Morning Call: pick of the papers

The ten must-read comment pieces from this morning's papers.

1. So you think you know why Blair went to war? (Independent)

Being seen as Bush’s poodle was much safer than being accused of anti-Americanism, writes Steve Richards.

2. Ed Miliband needs to strike home on the mansion tax (Daily Mirror)

The red dividing lines of the 2015 general election are being drawn and the Tories are positioning themselves as defenders of privilege, says Kevin Maguire.

3. Disarmed Europe will face the world alone (Financial Times)

One day Europeans may find that the US military is not there to deal with threats lapping at their frontiers, writes Gideon Rachman.

4. How to turn a housing crisis into a homeless catastrophe (Guardian)

From Westminster to Hull, the bedroom tax is proving to be the ultra-sharp end of three decades of failure to build, says Polly Toynbee.

5. Never mind the rich and poor, what about the middle classes? (Daily Telegraph)

In America, the middle classes are the most courted group in politics, writes Benedict Brogan. But here they have been erased from the debate.

6. Legalising drugs would be the perfect Tory policy (Guardian)

It would save money, aid global security and be tough on crime, writes Ian Birrell. What could appeal to Conservatives more?

7. Supply matters – but so does demand (Financial Times)

The UK needs more innovation, infrastructure and skills, write Robert Skidelsky and Marcus Miller.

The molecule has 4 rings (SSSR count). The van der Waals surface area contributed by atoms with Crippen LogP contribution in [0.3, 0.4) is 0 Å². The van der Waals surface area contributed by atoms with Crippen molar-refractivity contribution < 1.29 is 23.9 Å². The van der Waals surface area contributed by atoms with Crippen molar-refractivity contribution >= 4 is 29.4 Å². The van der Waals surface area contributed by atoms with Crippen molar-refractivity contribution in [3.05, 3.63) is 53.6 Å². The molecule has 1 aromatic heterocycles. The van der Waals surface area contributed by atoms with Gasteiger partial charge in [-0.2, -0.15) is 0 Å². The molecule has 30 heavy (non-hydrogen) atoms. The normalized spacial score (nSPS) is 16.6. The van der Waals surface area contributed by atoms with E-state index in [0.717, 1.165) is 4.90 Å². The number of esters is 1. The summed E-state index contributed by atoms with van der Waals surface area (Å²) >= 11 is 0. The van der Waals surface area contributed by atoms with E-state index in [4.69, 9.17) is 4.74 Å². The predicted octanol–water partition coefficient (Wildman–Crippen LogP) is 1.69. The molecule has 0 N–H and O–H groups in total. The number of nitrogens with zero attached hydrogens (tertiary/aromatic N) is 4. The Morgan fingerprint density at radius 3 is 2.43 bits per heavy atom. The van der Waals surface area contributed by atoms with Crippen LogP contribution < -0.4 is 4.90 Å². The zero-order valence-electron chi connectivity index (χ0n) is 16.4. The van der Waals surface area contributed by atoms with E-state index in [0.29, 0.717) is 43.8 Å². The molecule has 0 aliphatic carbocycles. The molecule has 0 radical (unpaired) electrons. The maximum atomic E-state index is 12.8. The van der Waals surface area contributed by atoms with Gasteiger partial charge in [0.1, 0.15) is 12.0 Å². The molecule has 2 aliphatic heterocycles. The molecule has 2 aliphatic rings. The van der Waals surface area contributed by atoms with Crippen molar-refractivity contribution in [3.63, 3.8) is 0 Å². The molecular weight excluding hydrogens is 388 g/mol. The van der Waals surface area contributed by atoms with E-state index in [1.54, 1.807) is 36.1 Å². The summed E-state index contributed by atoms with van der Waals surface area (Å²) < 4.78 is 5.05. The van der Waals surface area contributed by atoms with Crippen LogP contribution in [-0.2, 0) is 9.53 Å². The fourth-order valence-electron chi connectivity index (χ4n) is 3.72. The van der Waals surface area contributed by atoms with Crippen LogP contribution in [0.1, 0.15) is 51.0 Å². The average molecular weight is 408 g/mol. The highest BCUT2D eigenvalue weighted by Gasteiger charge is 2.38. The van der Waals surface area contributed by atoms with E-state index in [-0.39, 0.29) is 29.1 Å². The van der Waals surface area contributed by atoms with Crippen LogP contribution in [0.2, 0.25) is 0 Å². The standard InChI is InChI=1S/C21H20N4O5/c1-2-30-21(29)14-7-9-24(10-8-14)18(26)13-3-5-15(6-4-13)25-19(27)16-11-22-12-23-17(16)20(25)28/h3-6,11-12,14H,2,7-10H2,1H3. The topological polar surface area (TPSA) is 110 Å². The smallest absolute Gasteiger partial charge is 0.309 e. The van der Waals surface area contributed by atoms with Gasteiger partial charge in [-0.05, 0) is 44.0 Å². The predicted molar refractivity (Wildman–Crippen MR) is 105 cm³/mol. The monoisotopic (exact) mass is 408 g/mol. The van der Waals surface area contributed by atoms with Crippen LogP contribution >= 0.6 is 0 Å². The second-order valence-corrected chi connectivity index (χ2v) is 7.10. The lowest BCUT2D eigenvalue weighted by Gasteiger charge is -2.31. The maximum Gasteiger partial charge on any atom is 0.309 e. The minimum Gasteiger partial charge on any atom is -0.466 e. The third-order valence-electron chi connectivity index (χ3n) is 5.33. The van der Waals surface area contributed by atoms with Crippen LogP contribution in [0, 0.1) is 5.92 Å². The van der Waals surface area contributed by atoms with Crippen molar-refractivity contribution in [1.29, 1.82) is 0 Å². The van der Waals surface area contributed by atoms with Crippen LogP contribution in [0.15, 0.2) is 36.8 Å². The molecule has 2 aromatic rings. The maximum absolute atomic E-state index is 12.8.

8. Manic activity makes for bad government (Daily Telegraph)

David Cameron and the Conservatives should embrace 'masterly inactivity’ – it often yields better results, says George Bridges.

9. A Slippery Slope (Times)

A political bidding war over the mansion tax will inevitably end in higher property charges for the middle classes, says a Times editorial.

10. David Cameron should beware this war on ‘soft’ judges (Independent)

The Prime Minister must be watching Theresa May's manoeuvres with mixed feelings, says an Independent editorial.

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What did Jeremy Corbyn really say about Bin Laden?

He's been critiqued for calling Bin Laden's death a "tragedy". But what did Jeremy Corbyn really say?

Jeremy Corbyn is under fire for describing Bin Laden’s death as a “tragedy” in the Sun, but what did the Labour leadership frontrunner really say?

In remarks made to Press TV, the state-backed Iranian broadcaster, the Islington North MP said:

“This was an assassination attempt, and is yet another tragedy, upon a tragedy, upon a tragedy. The World Trade Center was a tragedy, the attack on Afghanistan was a tragedy, the war in Iraq was a tragedy. Tens of thousands of people have died.”

He also added that it was his preference that Osama Bin Laden be put on trial, a view shared by, among other people, Barack Obama and Boris Johnson.

Although Andy Burnham, one of Corbyn’s rivals for the leadership, will later today claim that “there is everything to play for” in the contest, with “tens of thousands still to vote”, the row is unlikely to harm Corbyn’s chances of becoming Labour leader. 

Stephen Bush is editor of the Staggers, the New Statesman’s political blog.